When I pay more attention to my mind than my experience, I forget that going down Netflix rabbit holes may feel good in the short term but makes me lethargic and unproductive in the end — ultimately, it makes me feel worse.
When I pay more attention to my mind than my experience, I forget that a writer who never writes has a rather questionable claim on the title of writer.
And when I pay more attention to my mind than my experience, I forget that when I start writing, I feel good. It is reinforcing, even if no one ever reads it, but people often do, and that feels good. My momentum builds. The internal and the external reinforcement I receive increases the likelihood of the writing behaviour occurring again.
The things your mind tells you may be different than what my mind tells me, but the same rule applies. Take a moment to notice what’s happening. Are you tuning in to what your mind has to say, or to what wisdom your experience has to offer? As strange as it may seem — given that it’s supposed to be looking out for you — your well-meaning but often overly cautious mind doesn’t always have your most closely held values at heart, and it often cares more about safety and the status quo.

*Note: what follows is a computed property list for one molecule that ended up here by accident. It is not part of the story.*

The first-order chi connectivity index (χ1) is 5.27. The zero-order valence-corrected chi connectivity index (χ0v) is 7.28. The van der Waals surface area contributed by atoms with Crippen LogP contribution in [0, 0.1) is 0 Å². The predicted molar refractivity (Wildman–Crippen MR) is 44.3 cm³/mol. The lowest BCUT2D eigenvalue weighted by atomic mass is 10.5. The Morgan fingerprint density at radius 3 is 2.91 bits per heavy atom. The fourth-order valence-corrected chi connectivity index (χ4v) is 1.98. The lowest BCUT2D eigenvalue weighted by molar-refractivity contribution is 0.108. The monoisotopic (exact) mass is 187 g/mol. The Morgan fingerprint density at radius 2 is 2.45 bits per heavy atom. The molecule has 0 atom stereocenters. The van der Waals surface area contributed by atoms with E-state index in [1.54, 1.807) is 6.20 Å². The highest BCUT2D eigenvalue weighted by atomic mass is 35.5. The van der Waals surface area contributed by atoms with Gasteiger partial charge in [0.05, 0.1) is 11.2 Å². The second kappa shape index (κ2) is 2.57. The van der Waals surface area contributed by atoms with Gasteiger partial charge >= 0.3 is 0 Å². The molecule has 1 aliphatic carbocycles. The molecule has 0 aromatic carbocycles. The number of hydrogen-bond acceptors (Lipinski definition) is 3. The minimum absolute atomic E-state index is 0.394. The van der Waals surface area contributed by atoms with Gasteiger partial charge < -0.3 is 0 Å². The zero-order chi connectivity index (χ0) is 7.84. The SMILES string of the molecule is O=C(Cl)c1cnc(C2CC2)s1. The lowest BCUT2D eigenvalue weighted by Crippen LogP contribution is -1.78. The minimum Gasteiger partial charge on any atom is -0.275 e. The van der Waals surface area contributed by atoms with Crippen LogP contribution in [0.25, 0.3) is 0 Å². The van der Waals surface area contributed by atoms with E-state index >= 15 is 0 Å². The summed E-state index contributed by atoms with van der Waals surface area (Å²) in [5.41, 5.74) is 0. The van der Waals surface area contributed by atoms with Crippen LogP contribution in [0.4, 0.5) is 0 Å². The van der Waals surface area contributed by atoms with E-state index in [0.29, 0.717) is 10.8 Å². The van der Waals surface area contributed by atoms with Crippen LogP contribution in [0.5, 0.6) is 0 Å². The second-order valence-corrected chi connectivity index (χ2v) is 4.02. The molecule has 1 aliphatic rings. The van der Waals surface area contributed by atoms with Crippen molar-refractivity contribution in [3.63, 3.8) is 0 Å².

I sat down today to write because I got real with myself and looked at what my experience tells me, not what my mind tells me. Movement is more important than perfection. Half an hour ago, this post didn’t exist. Now it does. I’m not even going to proofread it, because I’d rather publish it.
Take that, mind.